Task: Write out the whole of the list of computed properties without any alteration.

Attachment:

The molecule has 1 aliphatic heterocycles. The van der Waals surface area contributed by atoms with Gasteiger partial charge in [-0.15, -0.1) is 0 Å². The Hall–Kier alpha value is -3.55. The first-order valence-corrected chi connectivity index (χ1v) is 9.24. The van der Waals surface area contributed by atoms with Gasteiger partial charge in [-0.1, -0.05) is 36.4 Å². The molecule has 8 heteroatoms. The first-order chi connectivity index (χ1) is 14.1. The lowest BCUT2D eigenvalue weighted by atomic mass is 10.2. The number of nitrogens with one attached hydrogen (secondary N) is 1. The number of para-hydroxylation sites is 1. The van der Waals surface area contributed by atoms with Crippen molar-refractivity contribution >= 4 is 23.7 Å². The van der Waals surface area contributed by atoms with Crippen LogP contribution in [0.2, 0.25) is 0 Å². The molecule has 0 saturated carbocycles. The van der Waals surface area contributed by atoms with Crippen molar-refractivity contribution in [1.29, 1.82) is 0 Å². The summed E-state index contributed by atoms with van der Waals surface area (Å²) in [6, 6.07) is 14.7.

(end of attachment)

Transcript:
The molecule has 1 aliphatic heterocycles. The van der Waals surface area contributed by atoms with Gasteiger partial charge in [-0.15, -0.1) is 0 Å². The Hall–Kier alpha value is -3.55. The first-order valence-corrected chi connectivity index (χ1v) is 9.24. The van der Waals surface area contributed by atoms with Gasteiger partial charge in [-0.1, -0.05) is 36.4 Å². The molecule has 8 heteroatoms. The first-order chi connectivity index (χ1) is 14.1. The lowest BCUT2D eigenvalue weighted by atomic mass is 10.2. The number of nitrogens with one attached hydrogen (secondary N) is 1. The number of para-hydroxylation sites is 1. The van der Waals surface area contributed by atoms with Crippen molar-refractivity contribution >= 4 is 23.7 Å². The van der Waals surface area contributed by atoms with Crippen LogP contribution in [0.2, 0.25) is 0 Å². The molecule has 0 saturated carbocycles. The van der Waals surface area contributed by atoms with Crippen molar-refractivity contribution in [1.29, 1.82) is 0 Å². The summed E-state index contributed by atoms with van der Waals surface area (Å²) in [6, 6.07) is 14.7.